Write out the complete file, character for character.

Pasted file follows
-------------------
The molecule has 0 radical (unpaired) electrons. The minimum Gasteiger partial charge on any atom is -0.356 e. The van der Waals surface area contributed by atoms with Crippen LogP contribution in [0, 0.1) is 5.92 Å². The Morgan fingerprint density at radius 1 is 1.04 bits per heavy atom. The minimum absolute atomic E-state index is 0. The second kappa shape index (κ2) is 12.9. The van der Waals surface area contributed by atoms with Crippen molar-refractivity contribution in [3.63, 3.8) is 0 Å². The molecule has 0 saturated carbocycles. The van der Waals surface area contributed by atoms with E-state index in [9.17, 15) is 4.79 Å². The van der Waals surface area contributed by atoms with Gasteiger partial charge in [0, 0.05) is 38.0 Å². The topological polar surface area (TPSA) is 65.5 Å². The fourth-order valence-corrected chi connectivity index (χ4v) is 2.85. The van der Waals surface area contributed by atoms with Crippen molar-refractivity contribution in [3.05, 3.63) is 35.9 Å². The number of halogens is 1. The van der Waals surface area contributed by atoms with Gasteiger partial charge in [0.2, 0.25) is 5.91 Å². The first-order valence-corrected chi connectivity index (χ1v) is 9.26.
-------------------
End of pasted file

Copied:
The molecule has 0 radical (unpaired) electrons. The minimum Gasteiger partial charge on any atom is -0.356 e. The van der Waals surface area contributed by atoms with Crippen LogP contribution in [0, 0.1) is 5.92 Å². The Morgan fingerprint density at radius 1 is 1.04 bits per heavy atom. The minimum absolute atomic E-state index is 0. The second kappa shape index (κ2) is 12.9. The van der Waals surface area contributed by atoms with Crippen molar-refractivity contribution in [3.63, 3.8) is 0 Å². The molecule has 0 saturated carbocycles. The van der Waals surface area contributed by atoms with E-state index in [9.17, 15) is 4.79 Å². The van der Waals surface area contributed by atoms with Gasteiger partial charge in [0, 0.05) is 38.0 Å². The topological polar surface area (TPSA) is 65.5 Å². The fourth-order valence-corrected chi connectivity index (χ4v) is 2.85. The van der Waals surface area contributed by atoms with Crippen molar-refractivity contribution in [3.05, 3.63) is 35.9 Å². The number of halogens is 1. The van der Waals surface area contributed by atoms with Gasteiger partial charge in [0.2, 0.25) is 5.91 Å². The first-order valence-corrected chi connectivity index (χ1v) is 9.26.